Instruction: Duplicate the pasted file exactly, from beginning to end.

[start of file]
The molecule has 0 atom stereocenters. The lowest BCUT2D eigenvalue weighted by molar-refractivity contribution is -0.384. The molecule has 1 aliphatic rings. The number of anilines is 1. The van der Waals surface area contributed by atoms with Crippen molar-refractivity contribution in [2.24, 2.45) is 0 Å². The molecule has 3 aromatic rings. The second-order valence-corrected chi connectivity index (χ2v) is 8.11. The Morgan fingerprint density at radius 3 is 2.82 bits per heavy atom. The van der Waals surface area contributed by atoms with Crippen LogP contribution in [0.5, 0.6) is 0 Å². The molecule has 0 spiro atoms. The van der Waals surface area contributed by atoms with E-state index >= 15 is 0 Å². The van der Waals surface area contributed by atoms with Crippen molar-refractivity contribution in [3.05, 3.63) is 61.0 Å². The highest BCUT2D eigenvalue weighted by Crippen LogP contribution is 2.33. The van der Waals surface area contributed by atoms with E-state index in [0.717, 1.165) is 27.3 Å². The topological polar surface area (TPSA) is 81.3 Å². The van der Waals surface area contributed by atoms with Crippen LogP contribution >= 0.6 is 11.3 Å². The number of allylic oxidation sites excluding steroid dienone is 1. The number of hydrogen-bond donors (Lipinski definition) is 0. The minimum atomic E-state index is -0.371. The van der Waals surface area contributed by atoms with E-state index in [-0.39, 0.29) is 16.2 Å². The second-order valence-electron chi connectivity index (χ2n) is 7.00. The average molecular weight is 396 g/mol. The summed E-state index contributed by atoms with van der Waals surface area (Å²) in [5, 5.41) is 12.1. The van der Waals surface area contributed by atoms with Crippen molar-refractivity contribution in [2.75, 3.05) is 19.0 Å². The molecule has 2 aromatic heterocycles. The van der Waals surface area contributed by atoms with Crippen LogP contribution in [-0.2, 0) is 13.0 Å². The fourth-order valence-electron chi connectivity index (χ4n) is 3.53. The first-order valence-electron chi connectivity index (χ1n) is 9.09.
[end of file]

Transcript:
The molecule has 0 atom stereocenters. The lowest BCUT2D eigenvalue weighted by molar-refractivity contribution is -0.384. The molecule has 1 aliphatic rings. The number of anilines is 1. The van der Waals surface area contributed by atoms with Crippen molar-refractivity contribution in [2.24, 2.45) is 0 Å². The molecule has 3 aromatic rings. The second-order valence-corrected chi connectivity index (χ2v) is 8.11. The Morgan fingerprint density at radius 3 is 2.82 bits per heavy atom. The van der Waals surface area contributed by atoms with Crippen LogP contribution in [0.5, 0.6) is 0 Å². The molecule has 0 spiro atoms. The van der Waals surface area contributed by atoms with E-state index >= 15 is 0 Å². The van der Waals surface area contributed by atoms with Crippen molar-refractivity contribution in [3.05, 3.63) is 61.0 Å². The highest BCUT2D eigenvalue weighted by Crippen LogP contribution is 2.33. The van der Waals surface area contributed by atoms with E-state index in [0.717, 1.165) is 27.3 Å². The topological polar surface area (TPSA) is 81.3 Å². The van der Waals surface area contributed by atoms with Crippen LogP contribution >= 0.6 is 11.3 Å². The number of allylic oxidation sites excluding steroid dienone is 1. The number of hydrogen-bond donors (Lipinski definition) is 0. The minimum atomic E-state index is -0.371. The van der Waals surface area contributed by atoms with E-state index in [-0.39, 0.29) is 16.2 Å². The second-order valence-electron chi connectivity index (χ2n) is 7.00. The average molecular weight is 396 g/mol. The summed E-state index contributed by atoms with van der Waals surface area (Å²) in [5, 5.41) is 12.1. The van der Waals surface area contributed by atoms with Crippen molar-refractivity contribution in [2.75, 3.05) is 19.0 Å². The molecule has 2 aromatic heterocycles. The van der Waals surface area contributed by atoms with Crippen LogP contribution in [-0.2, 0) is 13.0 Å². The fourth-order valence-electron chi connectivity index (χ4n) is 3.53. The first-order valence-electron chi connectivity index (χ1n) is 9.09.